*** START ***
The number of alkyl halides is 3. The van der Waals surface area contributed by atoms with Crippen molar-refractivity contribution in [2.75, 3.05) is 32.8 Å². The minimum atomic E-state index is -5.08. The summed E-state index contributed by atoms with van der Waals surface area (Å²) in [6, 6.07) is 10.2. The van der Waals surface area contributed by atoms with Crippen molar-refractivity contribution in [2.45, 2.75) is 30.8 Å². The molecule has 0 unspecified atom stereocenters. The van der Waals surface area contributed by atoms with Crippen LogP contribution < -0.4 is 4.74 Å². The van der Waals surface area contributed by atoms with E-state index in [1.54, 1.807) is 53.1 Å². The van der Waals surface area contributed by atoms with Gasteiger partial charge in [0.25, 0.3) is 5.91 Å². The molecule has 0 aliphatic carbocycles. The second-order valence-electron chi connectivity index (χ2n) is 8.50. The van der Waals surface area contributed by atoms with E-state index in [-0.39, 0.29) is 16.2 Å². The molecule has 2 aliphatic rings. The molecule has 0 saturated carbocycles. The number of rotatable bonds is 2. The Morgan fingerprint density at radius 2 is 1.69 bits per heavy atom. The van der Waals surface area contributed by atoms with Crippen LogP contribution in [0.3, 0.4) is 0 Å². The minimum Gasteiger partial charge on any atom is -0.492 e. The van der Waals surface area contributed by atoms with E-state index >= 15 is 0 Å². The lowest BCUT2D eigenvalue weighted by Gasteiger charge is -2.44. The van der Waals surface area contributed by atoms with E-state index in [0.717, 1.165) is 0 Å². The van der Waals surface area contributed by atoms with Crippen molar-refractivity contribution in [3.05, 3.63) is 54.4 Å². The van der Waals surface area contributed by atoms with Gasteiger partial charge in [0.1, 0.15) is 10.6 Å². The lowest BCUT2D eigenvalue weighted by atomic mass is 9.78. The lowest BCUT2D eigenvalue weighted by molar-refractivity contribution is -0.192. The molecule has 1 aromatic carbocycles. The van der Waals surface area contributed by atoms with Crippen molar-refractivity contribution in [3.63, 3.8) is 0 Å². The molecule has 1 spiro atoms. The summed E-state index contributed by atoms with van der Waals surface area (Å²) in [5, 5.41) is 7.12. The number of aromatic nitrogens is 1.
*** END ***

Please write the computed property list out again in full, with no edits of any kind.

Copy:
The number of alkyl halides is 3. The van der Waals surface area contributed by atoms with Crippen molar-refractivity contribution in [2.75, 3.05) is 32.8 Å². The minimum atomic E-state index is -5.08. The summed E-state index contributed by atoms with van der Waals surface area (Å²) in [6, 6.07) is 10.2. The van der Waals surface area contributed by atoms with Crippen molar-refractivity contribution in [2.45, 2.75) is 30.8 Å². The molecule has 0 unspecified atom stereocenters. The van der Waals surface area contributed by atoms with Crippen LogP contribution < -0.4 is 4.74 Å². The van der Waals surface area contributed by atoms with E-state index in [1.54, 1.807) is 53.1 Å². The van der Waals surface area contributed by atoms with Gasteiger partial charge in [0.25, 0.3) is 5.91 Å². The molecule has 0 aliphatic carbocycles. The second-order valence-electron chi connectivity index (χ2n) is 8.50. The van der Waals surface area contributed by atoms with E-state index in [-0.39, 0.29) is 16.2 Å². The molecule has 2 aliphatic rings. The molecule has 0 saturated carbocycles. The number of rotatable bonds is 2. The Morgan fingerprint density at radius 2 is 1.69 bits per heavy atom. The van der Waals surface area contributed by atoms with Crippen LogP contribution in [0.3, 0.4) is 0 Å². The minimum Gasteiger partial charge on any atom is -0.492 e. The van der Waals surface area contributed by atoms with E-state index >= 15 is 0 Å². The lowest BCUT2D eigenvalue weighted by Gasteiger charge is -2.44. The van der Waals surface area contributed by atoms with E-state index in [0.717, 1.165) is 0 Å². The van der Waals surface area contributed by atoms with Crippen molar-refractivity contribution in [3.05, 3.63) is 54.4 Å². The van der Waals surface area contributed by atoms with Gasteiger partial charge in [0.1, 0.15) is 10.6 Å². The lowest BCUT2D eigenvalue weighted by atomic mass is 9.78. The lowest BCUT2D eigenvalue weighted by molar-refractivity contribution is -0.192. The molecule has 1 aromatic carbocycles. The van der Waals surface area contributed by atoms with Crippen molar-refractivity contribution in [3.63, 3.8) is 0 Å². The molecule has 1 spiro atoms. The summed E-state index contributed by atoms with van der Waals surface area (Å²) in [5, 5.41) is 7.12. The number of aromatic nitrogens is 1.